Washington Update

Primate Research, Adoption, and Canine Studies Are Key Areas in Senate Appropriations Bills

By: Naomi Charalambakis
Wednesday, November 18, 2020

On November 10, Senate Appropriations Committee released drafts of all 12 fiscal year (FY) 2021 annual spending bills. Several bills and accompanying explanatory statements addressed biomedical research with animals, including Labor Health and Human Services, Education, and Related Agencies (LHHS), and Military Construction, Veterans Affairs, and Related Agencies (MilCon VA). These Committees appropriate funds to the National Institutes of Health (NIH) and Department of Veterans Affairs (VA), respectively, each of which use animal research to advance scientific and medical discovery.

The Senate LHHS Committee discussed four key areas in its explanatory statement: primate research, post-research animal adoption, swine research, and chimpanzee relocation. In contrast to the House LHHS report, which mandated NIH accelerate efforts to reduce the use of nonhuman primate research, the Senate Committee acknowledged the importance of nonhuman primates in biomedical research for developing vaccines and treatments for public health. Furthermore, the Committee noted how efforts to reduce nonhuman primate research is inconsistent with ongoing Congressional mandates to pursue work that requires these models.

Post-research animal adoption was another key area of difference between the House and Senate versions. Whereas the House encouraged extramural grantees to implement comprehensive post-research adoption policies similar to that of the NIH intramural program, the Senate expressed concern that such sweeping requirements would create additional financial and administrative burden. While numerous institutions currently have adoption policies in place, the Public Health Service Policy that oversees NIH prohibits the use of federal funds for animal adoption.

Swine research was also highlighted in the Senate LHHS explanatory statement, an issue the House Committee did not address. Recognizing the growing value of large animal models in facilitating the translation of basic research to treatments and cures, the Committee urged NIH to elevate the pig to “model organism status.” This term is widely used in the research community to describe species that allow for the study of a wide range of biological phenomena. Given the similarities between human and pig anatomy and physiology, research with pigs has enabled discoveries toward multiple diseases and conditions, including diabetes, cardiovascular disease, and Alzheimer’s.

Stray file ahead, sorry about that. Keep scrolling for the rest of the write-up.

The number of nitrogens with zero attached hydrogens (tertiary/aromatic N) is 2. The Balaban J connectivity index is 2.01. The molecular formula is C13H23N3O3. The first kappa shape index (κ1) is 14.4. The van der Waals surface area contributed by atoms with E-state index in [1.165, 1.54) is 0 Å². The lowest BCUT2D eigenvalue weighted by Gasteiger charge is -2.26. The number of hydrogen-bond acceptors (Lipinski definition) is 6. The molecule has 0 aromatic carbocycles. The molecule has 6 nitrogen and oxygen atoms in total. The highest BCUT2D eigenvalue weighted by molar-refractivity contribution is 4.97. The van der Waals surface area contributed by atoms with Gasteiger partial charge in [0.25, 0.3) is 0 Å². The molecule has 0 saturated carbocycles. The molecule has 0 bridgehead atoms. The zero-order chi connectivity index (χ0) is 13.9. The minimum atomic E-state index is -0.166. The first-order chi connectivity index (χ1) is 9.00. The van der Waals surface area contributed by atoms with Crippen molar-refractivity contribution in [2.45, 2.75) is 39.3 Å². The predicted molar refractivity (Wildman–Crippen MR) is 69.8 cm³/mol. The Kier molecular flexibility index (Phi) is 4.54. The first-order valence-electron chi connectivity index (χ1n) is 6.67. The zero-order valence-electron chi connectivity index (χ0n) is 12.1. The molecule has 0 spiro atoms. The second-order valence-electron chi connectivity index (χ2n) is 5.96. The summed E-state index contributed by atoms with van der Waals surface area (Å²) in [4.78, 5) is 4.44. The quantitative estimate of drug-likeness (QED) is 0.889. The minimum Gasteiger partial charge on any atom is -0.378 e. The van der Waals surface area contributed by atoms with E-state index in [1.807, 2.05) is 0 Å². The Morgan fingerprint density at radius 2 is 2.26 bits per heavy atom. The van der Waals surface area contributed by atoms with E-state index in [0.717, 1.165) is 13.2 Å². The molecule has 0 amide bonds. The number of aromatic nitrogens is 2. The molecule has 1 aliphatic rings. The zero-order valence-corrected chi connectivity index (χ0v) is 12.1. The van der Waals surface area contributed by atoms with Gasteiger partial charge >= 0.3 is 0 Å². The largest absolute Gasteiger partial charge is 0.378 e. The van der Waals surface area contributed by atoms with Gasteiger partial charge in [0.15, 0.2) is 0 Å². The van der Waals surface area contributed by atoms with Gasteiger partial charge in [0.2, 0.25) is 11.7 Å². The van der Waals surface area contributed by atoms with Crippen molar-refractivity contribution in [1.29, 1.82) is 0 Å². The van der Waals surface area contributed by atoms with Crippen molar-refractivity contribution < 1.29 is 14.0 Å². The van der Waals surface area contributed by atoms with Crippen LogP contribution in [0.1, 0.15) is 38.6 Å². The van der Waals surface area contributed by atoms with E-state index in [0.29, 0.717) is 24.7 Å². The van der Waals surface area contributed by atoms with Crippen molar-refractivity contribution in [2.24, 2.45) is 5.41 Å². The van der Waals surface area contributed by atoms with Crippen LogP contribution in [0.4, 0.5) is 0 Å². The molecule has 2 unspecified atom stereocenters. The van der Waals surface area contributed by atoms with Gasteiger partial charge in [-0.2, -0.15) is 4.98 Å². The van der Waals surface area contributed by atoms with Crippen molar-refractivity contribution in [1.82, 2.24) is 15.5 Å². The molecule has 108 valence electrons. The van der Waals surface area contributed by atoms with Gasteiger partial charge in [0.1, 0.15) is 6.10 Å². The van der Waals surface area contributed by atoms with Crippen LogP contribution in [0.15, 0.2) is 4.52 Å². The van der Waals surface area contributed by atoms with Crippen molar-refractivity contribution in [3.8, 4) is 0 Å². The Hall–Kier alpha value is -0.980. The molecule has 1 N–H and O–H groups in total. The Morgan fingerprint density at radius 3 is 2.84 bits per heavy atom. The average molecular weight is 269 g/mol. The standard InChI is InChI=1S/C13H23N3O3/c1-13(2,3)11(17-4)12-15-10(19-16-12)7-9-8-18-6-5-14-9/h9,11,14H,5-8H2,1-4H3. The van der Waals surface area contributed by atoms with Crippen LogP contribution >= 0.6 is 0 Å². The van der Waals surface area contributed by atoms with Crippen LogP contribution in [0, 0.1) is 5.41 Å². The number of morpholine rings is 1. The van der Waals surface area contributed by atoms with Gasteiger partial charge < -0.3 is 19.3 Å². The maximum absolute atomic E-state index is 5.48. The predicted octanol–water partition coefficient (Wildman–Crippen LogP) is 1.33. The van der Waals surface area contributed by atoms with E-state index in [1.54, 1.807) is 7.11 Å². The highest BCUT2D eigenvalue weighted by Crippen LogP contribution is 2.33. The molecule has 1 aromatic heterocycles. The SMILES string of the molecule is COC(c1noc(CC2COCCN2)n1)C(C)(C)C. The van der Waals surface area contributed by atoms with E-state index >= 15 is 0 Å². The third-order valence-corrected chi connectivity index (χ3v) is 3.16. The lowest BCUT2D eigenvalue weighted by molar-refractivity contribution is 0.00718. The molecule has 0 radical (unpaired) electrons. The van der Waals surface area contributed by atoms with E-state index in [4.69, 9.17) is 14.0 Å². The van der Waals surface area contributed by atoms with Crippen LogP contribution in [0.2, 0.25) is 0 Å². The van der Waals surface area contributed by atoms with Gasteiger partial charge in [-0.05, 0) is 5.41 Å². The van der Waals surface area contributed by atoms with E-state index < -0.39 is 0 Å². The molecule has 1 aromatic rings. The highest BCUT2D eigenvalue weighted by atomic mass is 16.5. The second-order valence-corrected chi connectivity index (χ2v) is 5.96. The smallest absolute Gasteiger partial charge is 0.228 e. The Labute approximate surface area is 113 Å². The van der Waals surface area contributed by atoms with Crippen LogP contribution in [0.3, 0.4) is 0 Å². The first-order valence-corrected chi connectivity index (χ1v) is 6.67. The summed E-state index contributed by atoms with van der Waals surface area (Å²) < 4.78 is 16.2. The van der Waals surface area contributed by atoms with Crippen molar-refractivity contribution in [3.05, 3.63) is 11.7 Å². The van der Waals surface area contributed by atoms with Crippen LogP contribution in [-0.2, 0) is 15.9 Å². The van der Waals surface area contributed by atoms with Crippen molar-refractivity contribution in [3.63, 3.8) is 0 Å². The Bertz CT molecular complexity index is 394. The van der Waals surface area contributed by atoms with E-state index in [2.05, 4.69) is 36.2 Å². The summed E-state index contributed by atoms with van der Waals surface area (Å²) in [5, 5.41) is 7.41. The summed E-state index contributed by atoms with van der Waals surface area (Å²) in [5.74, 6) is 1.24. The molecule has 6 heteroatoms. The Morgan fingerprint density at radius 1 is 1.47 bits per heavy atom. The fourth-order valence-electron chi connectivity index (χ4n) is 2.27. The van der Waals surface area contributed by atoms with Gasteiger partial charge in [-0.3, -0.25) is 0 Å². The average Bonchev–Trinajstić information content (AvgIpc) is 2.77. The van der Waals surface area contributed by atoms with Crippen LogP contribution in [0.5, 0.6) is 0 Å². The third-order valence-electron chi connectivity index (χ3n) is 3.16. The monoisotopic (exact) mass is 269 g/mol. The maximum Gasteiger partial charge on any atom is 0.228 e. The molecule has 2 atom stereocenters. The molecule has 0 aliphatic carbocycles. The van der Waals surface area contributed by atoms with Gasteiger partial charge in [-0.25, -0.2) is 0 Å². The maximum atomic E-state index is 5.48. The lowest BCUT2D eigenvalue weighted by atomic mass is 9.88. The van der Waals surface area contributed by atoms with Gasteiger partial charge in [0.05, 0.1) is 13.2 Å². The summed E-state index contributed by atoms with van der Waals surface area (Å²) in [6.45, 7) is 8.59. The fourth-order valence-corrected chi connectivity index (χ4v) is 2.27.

Finally, the Senate LHHS Committee reiterated concerns raised by the NIH Office of Laboratory Welfare (OLAW) in a recent statement regarding chimpanzee relocation. Although the CHIMP Act Amendments of 2013 requires NIH to retire chimpanzees to chimp sanctuaries, both OLAW officials and the Senate Committee recommended that terminally ill and frail chimpanzees remain in current locations to ensure optimal health and welfare. This language contrasts with the House version that urges chimp relocation regardless of their health status.

In a separate funding package, the Senate MilCon VA bill prohibits federal funding for canine research unless the VA Secretary approves such research in writing. Research projects must fulfill a list of specific criteria, including consensus that scientific objectives can only be met with canines. Additionally, by the end of the calendar year, the Secretary must submit a report to Congress outlining the agency’s plan to eliminate or reduce research in canines, felines, or nonhuman primates no later than five years after the law is enacted. By comparison, the House bill contains stricter language, banning federal funding of canine research with no exceptions.

The House and Senate Committees will now proceed with conference deliberations to determine final appropriations language.